Harper v. Colvin, 528 F. App’x 887, 890 (10th Cir. 2013) (quoting Barnett v. Apfel, 231 F.3d
687, 689 (10th Cir. 2000)). In other words, the Court does not reexamine the issues de
novo. Sisco v. U.S. Dep’t of Health & Human Servs., 10 F. 3d 739, 741 (10th Cir. 1993).
Thus, even when some evidence could support contrary findings, the Court “may not
displace the agency’s choice between two fairly conflicting views,” even if the Court may
have “made a different choice had the matter been before it de novo.” Oldham v. Astrue,
509 F.3d 1254, 1257-58 (10th Cir. 2007).
The Social Security Administration uses a five-step framework to determine whether
a claimant meets the necessary conditions to receive Social Security benefits. See 20
C.F.R. §§ 404.1520, 416.920. The claimant bears the burden of proof at steps one through
four, and if the claimant fails at any of these steps, consideration of any subsequent step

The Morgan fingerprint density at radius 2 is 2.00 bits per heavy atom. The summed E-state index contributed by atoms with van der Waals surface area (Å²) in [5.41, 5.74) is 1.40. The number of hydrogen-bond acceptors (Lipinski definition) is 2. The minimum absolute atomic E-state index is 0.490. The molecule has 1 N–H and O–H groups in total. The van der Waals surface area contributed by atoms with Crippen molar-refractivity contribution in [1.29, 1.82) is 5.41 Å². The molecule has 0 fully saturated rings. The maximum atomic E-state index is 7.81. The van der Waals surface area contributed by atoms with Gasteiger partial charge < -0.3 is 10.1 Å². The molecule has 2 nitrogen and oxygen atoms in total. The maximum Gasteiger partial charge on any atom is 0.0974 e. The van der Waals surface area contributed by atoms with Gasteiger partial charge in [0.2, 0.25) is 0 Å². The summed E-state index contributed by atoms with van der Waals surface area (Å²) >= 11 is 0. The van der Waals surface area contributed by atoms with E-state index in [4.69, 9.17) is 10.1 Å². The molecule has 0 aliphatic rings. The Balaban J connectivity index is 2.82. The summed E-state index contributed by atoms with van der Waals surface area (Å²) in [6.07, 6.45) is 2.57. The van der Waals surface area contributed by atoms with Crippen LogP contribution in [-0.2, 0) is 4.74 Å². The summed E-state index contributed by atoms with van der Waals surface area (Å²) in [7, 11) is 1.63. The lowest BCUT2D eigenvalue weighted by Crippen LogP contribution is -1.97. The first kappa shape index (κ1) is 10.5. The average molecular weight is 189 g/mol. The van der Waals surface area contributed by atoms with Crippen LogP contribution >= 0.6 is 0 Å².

or steps is unnecessary. Williams v. Bowen, 844 F.2d 748, 750 (10th Cir. 1988) (“If a
determination can be made at any of the steps that a claimant is or is not disabled,
evaluation under a subsequent step is not necessary.”). The Commissioner bears the
burden of proof at step five. Bowen v. Yuckert, 482 U.S. 137, 146 n.5 (1987).
Step one requires the ALJ to determine whether a claimant is “presently engaged
in substantial gainful activity.” Wall, 561 F.3d at 1052 (quoting Allen v. Barnhart, 357 F.3d
1140, 1142 (10th Cir. 2004)). If not, the ALJ considers at step two whether a claimant has
“a medically severe impairment or impairments.” Id. “An impairment is severe under the
applicable regulations if it significantly limits a claimant’s physical or mental ability to
perform basic work activities.” Wall, 561 F.3d at 1052 (citing 20 C.F.R. § 404.1521). Next,
at step three, the ALJ considers whether a claimant’s medically severe impairments are
equivalent to a condition “listed in the appendix of the relevant disability regulation,” i.e., the
“Listings.” Wall, 561 F.3d at 1052 (quoting Allen, 357 F.3d at 1142). “If a claimant’s
impairments are not equivalent to a listed impairment, the ALJ must consider, at step four,
whether a claimant’s impairments prevent her from performing her past relevant work.”